Another problem resulting from in-house wiring is impulsive noise. When using the ADSL modem for low speed Internet access, e.g. 500 kbit/s to 1 Mbit/s service, the noise margin of the modem is usually large. A large noise margin implies that very high noise peaks(ingress noise) can take place on the line without really disturbing the service. Also the TCP/IP protocol which is used to transmit Internet data over such ADSL connection, is able to repeat corrupted or lost IP packets. So, at the end the quality is always acceptable. When introducing high speed Internet access, the noise margin obviously will reduce and the transmission will be much more affected by ingress noise pulses. The problem can be such severe that so many IP packets are corrupted and need to be repeated that the user perception is a lower performance. Even worse: for video or high bandwidth real time services over Internet, the subscriber needs high data rates and there is no packet repetition possible. Any transmission error caused by

impulse noise on the line now results in a lost IP packet. In case of video, this could result in a frozen image for a duration of around 1/10 second. If this occurs too frequently, the subscriber will complain for the low quality of his video over DSL service. It is currently not possible to measure such impulse noise with the CP and CO modems synchronized at a low bit rate. The impulse noise often results from in-house wiring. Cables are twisted in some way, so there is more or less immunity to ingress noise. However, a large amount of common mode noise is captured on the line and fluctuating quite a lot over time. The in-house wiring is not perfectly well balanced and some common mode to differential mode conversion can take place. Thus, common mode noise coming into the CP modem is converted into differential noise. In the field, mainly in USA, a special type of common mode filter is used, like for instance the filter with reference L-222RJDP from the company Pulse/Excelsus. The goal is to filter out common mode signal captured along the loop before they enter the house. Impulse noise however can also be collected directly by the in-house wiring itself. This is mainly the case when the end-user places untwisted wires in-house.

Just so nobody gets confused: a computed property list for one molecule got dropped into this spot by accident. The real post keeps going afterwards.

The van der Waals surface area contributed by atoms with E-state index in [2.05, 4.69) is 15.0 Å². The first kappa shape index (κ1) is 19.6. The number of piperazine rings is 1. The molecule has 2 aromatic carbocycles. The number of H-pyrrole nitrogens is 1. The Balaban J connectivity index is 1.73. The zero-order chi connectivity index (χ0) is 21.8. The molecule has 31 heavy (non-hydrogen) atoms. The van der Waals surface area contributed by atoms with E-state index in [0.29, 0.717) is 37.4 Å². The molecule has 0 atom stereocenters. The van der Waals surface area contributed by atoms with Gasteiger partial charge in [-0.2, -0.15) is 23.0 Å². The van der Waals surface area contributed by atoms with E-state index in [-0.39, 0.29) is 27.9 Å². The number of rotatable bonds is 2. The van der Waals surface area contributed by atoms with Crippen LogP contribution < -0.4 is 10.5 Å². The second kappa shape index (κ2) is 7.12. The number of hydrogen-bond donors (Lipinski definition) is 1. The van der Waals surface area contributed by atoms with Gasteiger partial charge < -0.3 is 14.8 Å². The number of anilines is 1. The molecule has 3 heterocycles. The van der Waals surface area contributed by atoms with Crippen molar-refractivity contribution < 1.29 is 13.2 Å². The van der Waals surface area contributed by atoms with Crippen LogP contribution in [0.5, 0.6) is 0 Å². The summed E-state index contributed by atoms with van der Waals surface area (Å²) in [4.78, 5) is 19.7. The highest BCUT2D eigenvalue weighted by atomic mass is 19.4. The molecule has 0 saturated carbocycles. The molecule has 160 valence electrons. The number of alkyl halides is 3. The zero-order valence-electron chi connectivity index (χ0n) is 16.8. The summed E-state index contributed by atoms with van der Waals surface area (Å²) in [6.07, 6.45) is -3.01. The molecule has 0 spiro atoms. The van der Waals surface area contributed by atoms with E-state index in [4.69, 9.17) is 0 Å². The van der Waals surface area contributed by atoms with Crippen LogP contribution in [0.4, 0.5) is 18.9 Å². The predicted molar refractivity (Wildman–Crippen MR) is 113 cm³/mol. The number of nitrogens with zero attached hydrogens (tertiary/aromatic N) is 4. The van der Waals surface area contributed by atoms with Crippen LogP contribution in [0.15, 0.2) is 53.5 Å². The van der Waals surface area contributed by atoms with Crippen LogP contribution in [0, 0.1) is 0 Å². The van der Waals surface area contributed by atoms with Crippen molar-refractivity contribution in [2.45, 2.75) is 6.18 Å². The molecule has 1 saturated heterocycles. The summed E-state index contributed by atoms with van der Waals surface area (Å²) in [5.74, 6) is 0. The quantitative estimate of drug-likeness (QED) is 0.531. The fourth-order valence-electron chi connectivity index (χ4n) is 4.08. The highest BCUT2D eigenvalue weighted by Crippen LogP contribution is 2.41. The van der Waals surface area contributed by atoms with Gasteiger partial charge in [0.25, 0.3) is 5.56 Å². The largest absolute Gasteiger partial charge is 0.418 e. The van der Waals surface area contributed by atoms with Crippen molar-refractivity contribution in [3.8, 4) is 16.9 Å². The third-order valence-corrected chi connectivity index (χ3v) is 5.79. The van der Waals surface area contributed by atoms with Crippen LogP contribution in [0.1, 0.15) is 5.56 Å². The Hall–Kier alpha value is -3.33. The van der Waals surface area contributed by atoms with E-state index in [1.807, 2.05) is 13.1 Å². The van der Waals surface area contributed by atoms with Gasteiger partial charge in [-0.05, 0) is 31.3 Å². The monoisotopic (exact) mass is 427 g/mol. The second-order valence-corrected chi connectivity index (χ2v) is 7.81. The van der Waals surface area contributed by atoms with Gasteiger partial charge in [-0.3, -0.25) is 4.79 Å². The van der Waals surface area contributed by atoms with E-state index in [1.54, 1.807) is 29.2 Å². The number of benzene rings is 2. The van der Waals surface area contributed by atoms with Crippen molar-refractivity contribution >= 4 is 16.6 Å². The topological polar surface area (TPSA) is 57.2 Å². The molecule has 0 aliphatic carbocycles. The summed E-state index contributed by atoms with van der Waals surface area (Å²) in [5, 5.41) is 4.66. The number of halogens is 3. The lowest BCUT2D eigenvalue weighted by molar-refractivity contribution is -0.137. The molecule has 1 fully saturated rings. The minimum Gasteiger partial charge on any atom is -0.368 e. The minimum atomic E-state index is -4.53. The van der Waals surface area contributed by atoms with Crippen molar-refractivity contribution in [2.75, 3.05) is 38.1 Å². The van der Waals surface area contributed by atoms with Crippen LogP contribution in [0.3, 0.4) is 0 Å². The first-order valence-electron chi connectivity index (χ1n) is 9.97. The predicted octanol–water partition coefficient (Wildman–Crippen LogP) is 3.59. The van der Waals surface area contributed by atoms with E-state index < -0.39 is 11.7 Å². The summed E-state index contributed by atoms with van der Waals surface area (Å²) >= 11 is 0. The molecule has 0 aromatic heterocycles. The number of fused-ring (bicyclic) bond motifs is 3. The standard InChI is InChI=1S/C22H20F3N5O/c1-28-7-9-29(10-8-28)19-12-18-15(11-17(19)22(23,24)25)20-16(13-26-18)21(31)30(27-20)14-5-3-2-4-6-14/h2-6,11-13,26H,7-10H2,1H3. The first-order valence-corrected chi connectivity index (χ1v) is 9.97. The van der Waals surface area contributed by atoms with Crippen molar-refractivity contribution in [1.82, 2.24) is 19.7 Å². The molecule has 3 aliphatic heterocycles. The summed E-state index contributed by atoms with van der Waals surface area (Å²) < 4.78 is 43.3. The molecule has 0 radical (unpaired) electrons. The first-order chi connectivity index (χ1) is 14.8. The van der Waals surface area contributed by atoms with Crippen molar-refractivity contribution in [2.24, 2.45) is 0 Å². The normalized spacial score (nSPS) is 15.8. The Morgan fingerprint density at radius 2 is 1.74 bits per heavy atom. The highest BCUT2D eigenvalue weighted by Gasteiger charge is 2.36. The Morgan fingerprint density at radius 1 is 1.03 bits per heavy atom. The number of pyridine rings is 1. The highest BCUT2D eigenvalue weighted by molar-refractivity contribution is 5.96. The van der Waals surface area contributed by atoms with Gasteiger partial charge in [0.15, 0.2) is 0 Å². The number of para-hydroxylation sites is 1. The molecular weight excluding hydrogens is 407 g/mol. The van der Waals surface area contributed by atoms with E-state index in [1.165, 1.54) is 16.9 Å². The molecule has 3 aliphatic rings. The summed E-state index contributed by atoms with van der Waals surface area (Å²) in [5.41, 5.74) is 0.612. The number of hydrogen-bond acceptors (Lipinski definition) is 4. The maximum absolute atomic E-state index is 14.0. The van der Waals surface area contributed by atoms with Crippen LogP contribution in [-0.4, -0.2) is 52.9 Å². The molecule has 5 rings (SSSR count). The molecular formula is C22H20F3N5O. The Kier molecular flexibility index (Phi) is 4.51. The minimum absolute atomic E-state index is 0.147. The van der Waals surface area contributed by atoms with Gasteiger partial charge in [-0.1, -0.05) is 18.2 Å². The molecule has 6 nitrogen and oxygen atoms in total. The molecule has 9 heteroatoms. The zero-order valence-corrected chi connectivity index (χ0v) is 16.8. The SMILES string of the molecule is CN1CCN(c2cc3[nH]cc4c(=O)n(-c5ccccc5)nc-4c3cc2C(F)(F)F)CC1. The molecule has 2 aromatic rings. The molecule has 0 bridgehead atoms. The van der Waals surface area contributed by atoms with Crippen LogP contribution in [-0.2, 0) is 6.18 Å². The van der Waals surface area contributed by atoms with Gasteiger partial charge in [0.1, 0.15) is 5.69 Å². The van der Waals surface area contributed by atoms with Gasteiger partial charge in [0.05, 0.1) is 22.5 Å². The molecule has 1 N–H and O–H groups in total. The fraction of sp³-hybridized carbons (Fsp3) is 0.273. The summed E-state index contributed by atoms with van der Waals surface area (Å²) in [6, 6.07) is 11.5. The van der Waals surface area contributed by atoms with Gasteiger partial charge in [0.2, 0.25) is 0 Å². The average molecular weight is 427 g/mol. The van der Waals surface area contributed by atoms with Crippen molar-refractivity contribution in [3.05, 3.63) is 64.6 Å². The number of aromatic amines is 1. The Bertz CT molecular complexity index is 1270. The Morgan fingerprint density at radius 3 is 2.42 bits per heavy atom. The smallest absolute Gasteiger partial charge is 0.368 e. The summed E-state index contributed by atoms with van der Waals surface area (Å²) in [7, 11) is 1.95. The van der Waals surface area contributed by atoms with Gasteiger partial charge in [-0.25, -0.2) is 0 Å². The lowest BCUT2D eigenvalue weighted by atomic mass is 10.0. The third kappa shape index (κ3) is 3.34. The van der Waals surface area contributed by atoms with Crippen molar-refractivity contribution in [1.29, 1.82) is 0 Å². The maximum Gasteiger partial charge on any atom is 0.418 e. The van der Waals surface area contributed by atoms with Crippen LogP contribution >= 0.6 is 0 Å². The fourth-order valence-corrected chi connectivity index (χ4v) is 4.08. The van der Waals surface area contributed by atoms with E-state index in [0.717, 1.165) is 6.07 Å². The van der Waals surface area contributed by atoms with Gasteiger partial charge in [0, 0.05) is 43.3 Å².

Currently, detection of in-house wiring problems requires a human intervention for in-house wiring analysis. Dispatching a technician to the end-user's home to check if the in-house cabling complies with installation rules however is cumbersome and costly.

Moreover, “do-it yourself” type of xDSL installation has enabled low cost, massive deployment of xDSL connections, as a result of which telecom operator maintenance activities are unexpectedly exploding. Many xDSL end-users contact the customers care centres of these xDSL operators to complain about xDSL connection problems or low performing xDSL connections.

SUMMARY OF THE INVENTION

An object of the present invention is to provide a test method and test apparatus for detecting in-house wiring problems on large scale without having to dispatch a technician to the user's home, and without having to rely on cumbersome, manual and error-prone procedures.

According to the present invention, this object is realized by the method to test for in-house wiring problems defined in claim 1, and the apparatus for testing for in-house wiring problems defined in claim 11.